After one, first-hand look at the immigration crisis at the U.S. border with Mexico, U.S. Rep. Steve Stockman, R-Texas, commented, “President Obama is begging to be impeached.”
It turns out, he’s not the only the congressman thinking the same thing.
As WND reported, Stockman theorized, “He wants us to impeach him now, before the midterm election because his senior advisers believe that is the only chance the Democratic Party has to avoid a major electoral defeat. Evidently Obama believes impeachment could motivate the Democratic Party base to come out and vote.”
Similar comments were made by former U.S. Rep. Ernest Istook, R-Okla., in an editorial in the Washington Times Friday, in which the now Heritage Foundation fellow argued, “Obama wants to be impeached.”
“President Obama insists on flirting with impeachment even as House Republican leaders insist there’s no such possibility,” Istook wrote. “Already operating beyond the constitutional bounds of presidential power, Mr. Obama’s strategy is to push the bounds further rather than pulling back. He dares political foes to make his day.”
Istook also suggested Obama believes impeachment talk is a political boon to his party’s chances in the election later this year.
“Secure in the knowledge that impeachment is not the same as removal from office, Mr. Obama brings up the topic on his own and with bold defiance. Martyrdom goes well with a Messiah complex and Mr. Obama’s speeches are a non-stop litany of depicting himself as a victim of Republicans,” Istook continued, “Impeachment would be his crowning badge of victimhood, the ultimate symbol to rally his base, asking that they protect him by guaranteeing a Democrat majority in the U.S. Senate.”
Rep. John Duncan, R-Tenn., has also said he worries impeachment could backfire on Republicans.
“Every political analyst, almost, that’s really looked at this … has said that nothing would fire up the base of the Democrats more than an impeachment action, and also perhaps more importantly that it would turn off some of the independents who are right now leaning our way, ” Duncan said. “If you want to help the Democrats keep control of the Senate, this would be one way to do it, to start impeachment action.”
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Like Istook, U.S. Rep. Steve Scalise, R-La., has also suggested Obama’s camp may be generating the “impeachment” talk as an intentional rallying cry.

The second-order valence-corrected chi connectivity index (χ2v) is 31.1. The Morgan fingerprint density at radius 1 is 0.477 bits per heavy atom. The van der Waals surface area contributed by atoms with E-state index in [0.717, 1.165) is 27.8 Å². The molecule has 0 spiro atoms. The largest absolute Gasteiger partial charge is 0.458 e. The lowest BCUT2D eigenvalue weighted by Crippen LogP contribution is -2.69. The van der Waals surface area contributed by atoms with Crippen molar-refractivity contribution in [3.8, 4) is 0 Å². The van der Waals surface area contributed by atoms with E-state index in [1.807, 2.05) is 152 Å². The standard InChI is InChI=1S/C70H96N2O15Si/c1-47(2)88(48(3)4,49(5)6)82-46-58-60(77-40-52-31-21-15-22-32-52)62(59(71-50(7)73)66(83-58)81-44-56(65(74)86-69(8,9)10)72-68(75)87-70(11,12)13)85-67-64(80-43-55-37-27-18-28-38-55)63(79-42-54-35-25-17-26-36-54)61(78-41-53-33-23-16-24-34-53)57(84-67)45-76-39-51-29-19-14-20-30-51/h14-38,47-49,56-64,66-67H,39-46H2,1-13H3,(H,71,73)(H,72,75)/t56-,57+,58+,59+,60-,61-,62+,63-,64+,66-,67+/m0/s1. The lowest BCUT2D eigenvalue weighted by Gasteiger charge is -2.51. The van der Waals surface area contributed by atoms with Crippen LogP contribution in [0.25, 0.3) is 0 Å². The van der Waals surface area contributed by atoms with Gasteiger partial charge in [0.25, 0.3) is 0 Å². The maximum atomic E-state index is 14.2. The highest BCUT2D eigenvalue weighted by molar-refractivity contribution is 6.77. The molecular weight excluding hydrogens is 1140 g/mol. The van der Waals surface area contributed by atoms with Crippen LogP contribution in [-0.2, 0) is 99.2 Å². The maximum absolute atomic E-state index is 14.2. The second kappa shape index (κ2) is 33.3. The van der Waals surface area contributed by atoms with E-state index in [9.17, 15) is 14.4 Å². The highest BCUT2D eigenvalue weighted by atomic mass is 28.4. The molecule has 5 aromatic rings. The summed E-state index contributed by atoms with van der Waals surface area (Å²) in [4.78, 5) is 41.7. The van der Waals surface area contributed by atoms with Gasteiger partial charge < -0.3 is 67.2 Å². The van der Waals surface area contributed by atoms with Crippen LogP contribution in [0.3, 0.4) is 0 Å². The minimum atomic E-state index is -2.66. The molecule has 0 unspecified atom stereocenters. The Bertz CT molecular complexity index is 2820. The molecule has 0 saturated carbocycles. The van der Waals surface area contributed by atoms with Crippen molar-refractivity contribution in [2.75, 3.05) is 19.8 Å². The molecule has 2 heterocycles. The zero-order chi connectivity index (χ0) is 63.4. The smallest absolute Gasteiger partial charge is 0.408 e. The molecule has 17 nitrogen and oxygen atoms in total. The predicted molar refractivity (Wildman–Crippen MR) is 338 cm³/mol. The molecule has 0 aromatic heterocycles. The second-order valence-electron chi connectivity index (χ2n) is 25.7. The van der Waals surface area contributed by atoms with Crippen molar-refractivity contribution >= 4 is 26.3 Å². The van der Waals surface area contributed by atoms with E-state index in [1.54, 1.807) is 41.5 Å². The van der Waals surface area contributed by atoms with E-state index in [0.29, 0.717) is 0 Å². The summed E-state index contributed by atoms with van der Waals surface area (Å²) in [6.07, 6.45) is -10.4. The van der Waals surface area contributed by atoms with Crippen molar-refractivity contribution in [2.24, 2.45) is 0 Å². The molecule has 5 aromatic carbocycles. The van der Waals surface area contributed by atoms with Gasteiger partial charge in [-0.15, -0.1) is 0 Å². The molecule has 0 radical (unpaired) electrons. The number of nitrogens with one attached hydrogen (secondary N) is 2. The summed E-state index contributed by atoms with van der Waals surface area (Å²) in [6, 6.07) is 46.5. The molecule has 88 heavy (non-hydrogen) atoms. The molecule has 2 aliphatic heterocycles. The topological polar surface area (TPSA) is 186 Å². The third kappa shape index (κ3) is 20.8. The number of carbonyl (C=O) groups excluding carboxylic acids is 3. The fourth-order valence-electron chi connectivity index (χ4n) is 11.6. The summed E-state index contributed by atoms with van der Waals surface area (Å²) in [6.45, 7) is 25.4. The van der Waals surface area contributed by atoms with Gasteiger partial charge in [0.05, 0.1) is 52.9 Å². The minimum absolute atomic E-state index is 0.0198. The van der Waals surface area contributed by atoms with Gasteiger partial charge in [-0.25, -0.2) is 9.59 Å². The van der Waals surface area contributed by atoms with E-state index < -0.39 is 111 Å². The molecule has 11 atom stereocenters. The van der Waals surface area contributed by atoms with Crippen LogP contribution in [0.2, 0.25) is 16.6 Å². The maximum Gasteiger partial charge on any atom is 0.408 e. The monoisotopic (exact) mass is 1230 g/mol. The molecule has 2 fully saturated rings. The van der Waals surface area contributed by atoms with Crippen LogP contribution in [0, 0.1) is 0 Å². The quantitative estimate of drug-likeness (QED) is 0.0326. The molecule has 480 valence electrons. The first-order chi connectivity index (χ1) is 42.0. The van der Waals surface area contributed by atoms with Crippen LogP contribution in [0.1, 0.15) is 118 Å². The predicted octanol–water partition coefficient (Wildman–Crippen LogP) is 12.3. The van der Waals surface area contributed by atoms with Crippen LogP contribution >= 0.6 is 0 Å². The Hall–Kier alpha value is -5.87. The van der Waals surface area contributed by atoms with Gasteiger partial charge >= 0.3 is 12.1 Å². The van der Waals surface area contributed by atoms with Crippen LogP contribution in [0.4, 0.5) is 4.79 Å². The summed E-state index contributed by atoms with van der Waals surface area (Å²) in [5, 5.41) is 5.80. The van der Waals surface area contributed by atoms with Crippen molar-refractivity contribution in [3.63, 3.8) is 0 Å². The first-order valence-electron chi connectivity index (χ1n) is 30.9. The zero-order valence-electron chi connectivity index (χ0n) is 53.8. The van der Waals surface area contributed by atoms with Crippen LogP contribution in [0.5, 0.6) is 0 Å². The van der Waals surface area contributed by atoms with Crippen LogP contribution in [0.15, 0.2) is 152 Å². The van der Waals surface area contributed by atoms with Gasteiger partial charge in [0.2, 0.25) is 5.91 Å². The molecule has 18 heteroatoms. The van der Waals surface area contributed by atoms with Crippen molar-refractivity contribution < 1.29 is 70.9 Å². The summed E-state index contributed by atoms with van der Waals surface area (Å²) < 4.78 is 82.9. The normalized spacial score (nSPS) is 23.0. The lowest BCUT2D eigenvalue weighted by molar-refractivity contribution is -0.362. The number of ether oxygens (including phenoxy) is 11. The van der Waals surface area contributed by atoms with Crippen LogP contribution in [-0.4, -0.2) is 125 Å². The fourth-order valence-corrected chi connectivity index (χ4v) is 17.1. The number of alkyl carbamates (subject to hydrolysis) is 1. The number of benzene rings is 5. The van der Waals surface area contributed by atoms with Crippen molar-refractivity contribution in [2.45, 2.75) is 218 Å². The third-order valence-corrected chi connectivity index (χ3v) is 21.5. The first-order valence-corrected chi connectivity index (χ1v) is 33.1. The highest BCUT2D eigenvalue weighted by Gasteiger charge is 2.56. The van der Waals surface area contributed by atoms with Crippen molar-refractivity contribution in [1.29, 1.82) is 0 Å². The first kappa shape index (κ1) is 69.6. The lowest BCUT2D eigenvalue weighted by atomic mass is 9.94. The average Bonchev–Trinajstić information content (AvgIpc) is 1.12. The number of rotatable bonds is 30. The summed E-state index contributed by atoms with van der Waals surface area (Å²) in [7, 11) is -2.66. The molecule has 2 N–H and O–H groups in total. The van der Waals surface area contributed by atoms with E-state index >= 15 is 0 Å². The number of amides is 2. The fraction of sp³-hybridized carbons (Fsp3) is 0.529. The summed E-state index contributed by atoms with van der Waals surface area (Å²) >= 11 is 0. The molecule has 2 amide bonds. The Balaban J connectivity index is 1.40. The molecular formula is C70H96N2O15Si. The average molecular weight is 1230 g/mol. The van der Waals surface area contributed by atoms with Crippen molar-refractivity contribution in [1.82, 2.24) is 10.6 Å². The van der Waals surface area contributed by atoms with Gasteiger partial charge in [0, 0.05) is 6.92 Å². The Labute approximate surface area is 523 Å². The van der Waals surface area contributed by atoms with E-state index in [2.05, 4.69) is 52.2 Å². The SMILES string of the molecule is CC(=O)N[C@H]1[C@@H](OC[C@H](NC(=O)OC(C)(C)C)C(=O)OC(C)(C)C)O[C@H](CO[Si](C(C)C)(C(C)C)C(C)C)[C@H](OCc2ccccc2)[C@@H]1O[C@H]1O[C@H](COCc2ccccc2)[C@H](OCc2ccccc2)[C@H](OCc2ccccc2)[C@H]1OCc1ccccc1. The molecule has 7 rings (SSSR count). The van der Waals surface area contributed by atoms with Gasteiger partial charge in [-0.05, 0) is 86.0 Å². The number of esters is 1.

“You know this might be the first White House in history that is trying to start narrative of impeaching its own president,” Scalise told “Fox News Sunday” host Chris Wallace.
“The White House wants to talk about impeachment; they want to go out and fundraise off of that,” Scalise added.
True to Scalise’s accusations, the Democrats in the House immediately put out a reaction press release touting Scalise’s mention of the “I-word.”
“The fact that the third-highest-ranking Republican in the House is refusing to rule out impeachment offers a stunning view of the extreme measures this Republican Congress will take to push their reckless partisan agenda,” asserted Rep. Steve Israel, D-N.Y, according to The Hill. “Republicans will spend the final week before their summer vacation plotting their lawsuit against the President, and now Scalise just made it clear that impeachment is absolutely on the table for House Republicans.”
The Washington Post further discovered that after Sarah Palin penned a July 8 op-ed on Breitbart.com suggesting Obama be impeached, the Democratic Congressional Campaign Committee, or DCCC, sent two fundraising e-mails within 24 hours and raised $500,000 over the next four days.
“Republicans are drastically overreaching with their lawsuit and impeachment talk, and the result has been a massive surge of enthusiasm from our grass-roots supporters,” said Rep. Israel, who also serves as the DCCC chairman. “A stark contrast has developed between Republicans’ focus on suing or impeaching the president and Democrats’ focus on strengthening the economy for the middle class.”
Justin Barasky, a spokesman for the Democratic Senatorial Campaign Committee also chimed in, “Republican Senate candidates who legitimize impeachment talk not only motivate donors, but they reinforce just how out of touch they are and how much they’re focused on partisan political battles instead of helping their states.”
Historical precedent suggests the Democrats may be on to something. No president has ever been successfully removed from office through impeachment, and after the last attempted ouster – of Bill Clinton in 1998 – the president’s party picked up five seats in the House and held ground in the Senate, a rarity for a second-term president. The Post quotes several scholars suggesting the reason was particularly minority voters coming out in defense of the impeached president.
Nonetheless, recent polls indicate a majority of Republican voters support impeachment, and the GOP is warning there comes a point when a president can go too far.
Andrea Bozek, communications director for the National Republican Congressional Committee, told the Post, “If Democrats think the president’s blatant disregard for the Constitution is a reason to celebrate, they’re even more out of touch than we thought.”